Dog training has long evolved from its roots as simply a way to get your k9 to perform acceptable behaviors. It has become a full fledged science. This particular topic has been well studied and researched to create several known aspects about the art of dog training. Here is a list of several dog training facts that are interesting to know about dogs and their behaviors.

According to their size, larger dogs age faster than smaller dogs (large dogs at 7 years per human year, small dogs at 5 years per human year). However, all dogs age roughly 12 years per year over the first year of life. By 2 years old, all dogs are roughly the equivalent of 24. But at 12 years old, large dogs are 94, while small dogs are only about 74.

Dog tricks are more effective when you use a single syllable command (Sit, Stay, etc.) rather than a two syllable command. On the flip side, however, your dog is more likely to know its name if its name consist of two syllables. “Marley” is easier for the dog to understand than “Spike” if you want your dog to know you are referencing to him with each use of the name. When your dog knows its name, training is much easier. Training is more effective when you use your dog’s name before the command, instead of saying “Sit!,” say “Marley, Sit!”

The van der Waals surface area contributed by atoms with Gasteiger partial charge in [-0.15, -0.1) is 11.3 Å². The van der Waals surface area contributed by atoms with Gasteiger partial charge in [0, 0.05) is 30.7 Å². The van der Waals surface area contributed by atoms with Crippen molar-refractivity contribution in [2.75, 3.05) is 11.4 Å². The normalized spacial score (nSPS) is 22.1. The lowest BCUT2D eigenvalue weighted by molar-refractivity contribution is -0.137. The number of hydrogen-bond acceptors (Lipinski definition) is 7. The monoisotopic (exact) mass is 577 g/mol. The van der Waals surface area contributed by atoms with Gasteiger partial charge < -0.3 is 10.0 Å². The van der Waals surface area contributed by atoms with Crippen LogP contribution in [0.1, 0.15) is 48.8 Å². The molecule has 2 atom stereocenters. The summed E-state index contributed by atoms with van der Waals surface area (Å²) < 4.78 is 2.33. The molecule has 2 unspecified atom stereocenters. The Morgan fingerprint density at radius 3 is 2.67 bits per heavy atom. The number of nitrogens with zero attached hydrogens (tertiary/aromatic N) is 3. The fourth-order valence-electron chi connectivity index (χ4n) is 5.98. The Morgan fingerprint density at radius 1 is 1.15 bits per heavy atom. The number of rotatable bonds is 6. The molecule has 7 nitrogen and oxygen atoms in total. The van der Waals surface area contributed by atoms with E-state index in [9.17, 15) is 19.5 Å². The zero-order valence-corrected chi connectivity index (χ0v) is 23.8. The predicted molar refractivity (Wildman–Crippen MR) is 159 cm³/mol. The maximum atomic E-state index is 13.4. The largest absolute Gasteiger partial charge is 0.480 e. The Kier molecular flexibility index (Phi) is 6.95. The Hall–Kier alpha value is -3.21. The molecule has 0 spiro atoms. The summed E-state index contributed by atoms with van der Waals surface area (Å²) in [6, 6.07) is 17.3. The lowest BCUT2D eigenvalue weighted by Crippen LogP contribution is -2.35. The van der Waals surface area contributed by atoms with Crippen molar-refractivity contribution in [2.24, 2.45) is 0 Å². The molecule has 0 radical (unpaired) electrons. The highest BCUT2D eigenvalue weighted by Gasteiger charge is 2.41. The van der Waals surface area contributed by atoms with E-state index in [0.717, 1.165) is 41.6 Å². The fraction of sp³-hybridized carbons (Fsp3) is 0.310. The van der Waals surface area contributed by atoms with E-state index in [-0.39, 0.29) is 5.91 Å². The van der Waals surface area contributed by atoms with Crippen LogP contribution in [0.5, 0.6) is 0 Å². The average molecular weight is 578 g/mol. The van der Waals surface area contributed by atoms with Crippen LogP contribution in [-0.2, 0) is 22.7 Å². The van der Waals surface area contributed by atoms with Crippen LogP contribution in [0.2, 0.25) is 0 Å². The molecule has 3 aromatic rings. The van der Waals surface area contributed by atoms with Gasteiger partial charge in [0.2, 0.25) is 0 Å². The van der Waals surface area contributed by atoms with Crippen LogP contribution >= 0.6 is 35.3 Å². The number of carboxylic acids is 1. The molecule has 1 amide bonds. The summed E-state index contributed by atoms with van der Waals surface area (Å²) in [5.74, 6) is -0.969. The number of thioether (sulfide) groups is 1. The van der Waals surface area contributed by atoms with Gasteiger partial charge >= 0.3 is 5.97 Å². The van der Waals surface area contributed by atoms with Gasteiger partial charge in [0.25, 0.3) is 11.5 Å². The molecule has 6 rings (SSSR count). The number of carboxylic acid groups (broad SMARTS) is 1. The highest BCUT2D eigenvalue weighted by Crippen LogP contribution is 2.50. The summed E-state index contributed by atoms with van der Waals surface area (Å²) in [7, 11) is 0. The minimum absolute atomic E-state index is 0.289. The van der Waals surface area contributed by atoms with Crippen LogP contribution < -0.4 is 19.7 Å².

Dogs are more prone to learning behaviors when they have received a sufficient amount of exercise. If you want your dog to learn a new trick, make sure you are taking your dog on frequent walks. Dogs learn in context. As a result, if you only train your dog inside, your dog may not understand the commands if you try to do them outside, because the context of the command has changed. It is best to train your dog in multiple locations to help make the training more context neutral.

If you own more than one dog, you should know that it is healthier for your dogs if you do not treat them all as equals. Every dog pack has a hierarchy, and dogs that know their place suffer from less anxiety (reducing illness) and exhibit more desirable behaviors. Watch your dogs closely, figure out where each of them appears to fit in the pack, and treat them as such. This greatly improves your success with obedience training.